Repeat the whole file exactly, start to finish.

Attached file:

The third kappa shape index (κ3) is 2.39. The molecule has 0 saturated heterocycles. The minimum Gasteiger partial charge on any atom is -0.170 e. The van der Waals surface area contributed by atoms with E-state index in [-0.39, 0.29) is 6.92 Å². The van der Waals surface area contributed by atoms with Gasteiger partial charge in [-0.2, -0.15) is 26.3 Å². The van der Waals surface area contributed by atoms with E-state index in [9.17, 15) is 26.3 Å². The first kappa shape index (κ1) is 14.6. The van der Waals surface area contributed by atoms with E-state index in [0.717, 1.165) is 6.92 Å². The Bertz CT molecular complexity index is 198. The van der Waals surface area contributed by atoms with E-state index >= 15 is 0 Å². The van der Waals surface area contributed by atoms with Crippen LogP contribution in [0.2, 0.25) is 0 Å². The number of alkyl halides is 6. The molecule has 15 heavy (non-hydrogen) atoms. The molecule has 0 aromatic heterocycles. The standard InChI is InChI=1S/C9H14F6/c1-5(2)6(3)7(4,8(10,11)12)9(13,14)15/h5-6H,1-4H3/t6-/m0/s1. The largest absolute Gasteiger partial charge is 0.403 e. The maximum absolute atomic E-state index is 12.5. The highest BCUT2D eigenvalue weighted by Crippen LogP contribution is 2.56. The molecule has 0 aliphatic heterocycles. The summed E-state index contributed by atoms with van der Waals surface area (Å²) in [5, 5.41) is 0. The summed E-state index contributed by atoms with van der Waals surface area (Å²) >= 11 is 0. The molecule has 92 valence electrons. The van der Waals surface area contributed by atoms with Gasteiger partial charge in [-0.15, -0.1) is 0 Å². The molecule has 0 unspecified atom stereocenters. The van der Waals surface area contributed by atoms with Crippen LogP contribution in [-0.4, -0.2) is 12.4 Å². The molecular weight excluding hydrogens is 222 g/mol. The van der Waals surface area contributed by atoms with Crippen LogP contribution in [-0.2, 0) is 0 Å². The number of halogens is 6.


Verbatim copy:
The third kappa shape index (κ3) is 2.39. The molecule has 0 saturated heterocycles. The minimum Gasteiger partial charge on any atom is -0.170 e. The van der Waals surface area contributed by atoms with E-state index in [-0.39, 0.29) is 6.92 Å². The van der Waals surface area contributed by atoms with Gasteiger partial charge in [-0.2, -0.15) is 26.3 Å². The van der Waals surface area contributed by atoms with E-state index in [9.17, 15) is 26.3 Å². The first kappa shape index (κ1) is 14.6. The van der Waals surface area contributed by atoms with E-state index in [0.717, 1.165) is 6.92 Å². The Bertz CT molecular complexity index is 198. The van der Waals surface area contributed by atoms with E-state index >= 15 is 0 Å². The van der Waals surface area contributed by atoms with Crippen LogP contribution in [0.2, 0.25) is 0 Å². The number of alkyl halides is 6. The molecule has 15 heavy (non-hydrogen) atoms. The molecule has 0 aromatic heterocycles. The standard InChI is InChI=1S/C9H14F6/c1-5(2)6(3)7(4,8(10,11)12)9(13,14)15/h5-6H,1-4H3/t6-/m0/s1. The largest absolute Gasteiger partial charge is 0.403 e. The maximum absolute atomic E-state index is 12.5. The highest BCUT2D eigenvalue weighted by Crippen LogP contribution is 2.56. The molecule has 0 aliphatic heterocycles. The summed E-state index contributed by atoms with van der Waals surface area (Å²) in [5, 5.41) is 0. The summed E-state index contributed by atoms with van der Waals surface area (Å²) >= 11 is 0. The molecule has 92 valence electrons. The van der Waals surface area contributed by atoms with Gasteiger partial charge in [-0.15, -0.1) is 0 Å². The molecule has 0 unspecified atom stereocenters. The van der Waals surface area contributed by atoms with Crippen LogP contribution in [-0.4, -0.2) is 12.4 Å². The molecular weight excluding hydrogens is 222 g/mol. The van der Waals surface area contributed by atoms with Crippen LogP contribution in [-0.2, 0) is 0 Å². The number of halogens is 6.